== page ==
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What to do if you have Covid: Symptoms, tests and can you go to work or school?

The latest Covid booster campaign is under way across the UK and those who qualify are urged to get jabbed as soon as possible.

No Covid restrictions are in place across the UK but guidance recommends people who catch the virus “should try to stay at home”.

What are the Covid symptoms?

Many of the symptoms are similar to those for colds and flu and include:

  • high temperature, fever or chills
  • continuous cough
  • loss of, or change in, your normal sense of taste or smell
  • shortness of breath
  • feeling tired or exhausted
  • aching body
  • headache
  • sore throat
  • blocked or runny nose
  • loss of appetite
  • diarrhoea
  • feeling sick or being sick

Most people feel better within a few days or weeks – but for some, it can be more serious.

Those concerned their or their child’s symptoms are worsening should request an urgent GP appointment or help from NHS 111.


More on Covid and the Covid Inquiry


What about long Covid?

Between 2% and 20% of people catching Covid go on to have longer-term symptoms, “long Covid”, research suggests.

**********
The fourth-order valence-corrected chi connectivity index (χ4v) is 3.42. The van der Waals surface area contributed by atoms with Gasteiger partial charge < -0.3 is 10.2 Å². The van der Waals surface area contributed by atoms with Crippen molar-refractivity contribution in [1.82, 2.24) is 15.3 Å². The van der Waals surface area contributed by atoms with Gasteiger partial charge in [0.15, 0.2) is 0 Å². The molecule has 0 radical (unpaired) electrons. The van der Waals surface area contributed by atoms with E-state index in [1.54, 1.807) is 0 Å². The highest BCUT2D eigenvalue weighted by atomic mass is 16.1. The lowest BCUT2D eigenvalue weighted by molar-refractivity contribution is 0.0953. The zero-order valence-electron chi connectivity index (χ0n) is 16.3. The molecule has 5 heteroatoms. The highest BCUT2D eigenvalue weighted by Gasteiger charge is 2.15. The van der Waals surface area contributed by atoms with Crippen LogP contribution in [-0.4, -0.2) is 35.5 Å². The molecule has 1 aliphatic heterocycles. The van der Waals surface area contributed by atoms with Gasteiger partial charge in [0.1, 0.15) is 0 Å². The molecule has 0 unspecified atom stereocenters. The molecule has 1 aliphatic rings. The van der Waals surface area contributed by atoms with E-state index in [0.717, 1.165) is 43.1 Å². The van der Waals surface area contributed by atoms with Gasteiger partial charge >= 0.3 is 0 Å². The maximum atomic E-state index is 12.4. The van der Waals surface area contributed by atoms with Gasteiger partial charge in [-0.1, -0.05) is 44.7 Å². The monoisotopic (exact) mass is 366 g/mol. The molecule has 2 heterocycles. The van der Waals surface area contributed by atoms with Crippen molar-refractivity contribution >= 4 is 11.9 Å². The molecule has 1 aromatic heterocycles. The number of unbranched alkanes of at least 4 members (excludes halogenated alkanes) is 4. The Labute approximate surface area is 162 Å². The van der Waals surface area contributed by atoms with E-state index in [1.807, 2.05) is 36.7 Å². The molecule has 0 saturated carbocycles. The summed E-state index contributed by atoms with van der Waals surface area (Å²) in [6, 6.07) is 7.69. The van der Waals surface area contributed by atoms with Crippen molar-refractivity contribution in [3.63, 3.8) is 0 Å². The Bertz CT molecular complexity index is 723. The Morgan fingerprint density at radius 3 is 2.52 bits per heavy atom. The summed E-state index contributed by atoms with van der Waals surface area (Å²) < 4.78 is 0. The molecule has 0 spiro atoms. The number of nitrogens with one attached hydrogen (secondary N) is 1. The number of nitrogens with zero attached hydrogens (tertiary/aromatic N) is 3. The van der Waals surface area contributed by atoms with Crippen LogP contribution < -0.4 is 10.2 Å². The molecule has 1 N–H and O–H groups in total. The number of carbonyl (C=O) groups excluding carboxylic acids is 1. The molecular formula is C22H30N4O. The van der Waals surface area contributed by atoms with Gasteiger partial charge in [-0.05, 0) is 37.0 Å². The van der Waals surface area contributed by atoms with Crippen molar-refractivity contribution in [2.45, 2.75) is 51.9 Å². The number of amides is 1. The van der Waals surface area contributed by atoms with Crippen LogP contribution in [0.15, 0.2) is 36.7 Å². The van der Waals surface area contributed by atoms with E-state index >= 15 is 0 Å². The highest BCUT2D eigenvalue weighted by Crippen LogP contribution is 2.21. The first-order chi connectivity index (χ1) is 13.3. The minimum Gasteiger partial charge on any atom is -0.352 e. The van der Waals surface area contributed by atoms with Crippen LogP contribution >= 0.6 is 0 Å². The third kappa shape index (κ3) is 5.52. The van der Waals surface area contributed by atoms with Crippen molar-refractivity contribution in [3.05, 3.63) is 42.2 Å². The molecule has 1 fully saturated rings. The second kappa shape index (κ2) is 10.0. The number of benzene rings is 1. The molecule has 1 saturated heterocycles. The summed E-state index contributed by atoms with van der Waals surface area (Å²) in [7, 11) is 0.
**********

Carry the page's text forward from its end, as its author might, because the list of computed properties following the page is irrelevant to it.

In March, the Office for National Statistics (ONS) estimated 1.9 million people in the UK (2.9% of the population) still had symptoms more than four weeks after their initial infection.

There is no simple test for long Covid, and people report a variety of symptoms, including:

  • extreme tiredness
  • shortness of breath
  • muscle aches
  • memory and concentration problems (“brain fog”)

Some people have developed long Covid after an initial mild infection.

Where can you get a Covid test?

Routine Covid testing is not recommended, and most people can’t get free tests via the NHS.

You may still be able to get free NHS tests if you:

  • have a health condition that makes you eligible for treatment if you test positive
  • work in healthcare or a hospice

You can buy a test for about £2 from High Street and online chemists. But you cannot report these test results to the NHS.

Do you have to isolate after testing positive?

People are largely advised to treat Covid like any other respiratory disease. You no longer have to self-isolate after testing positive.

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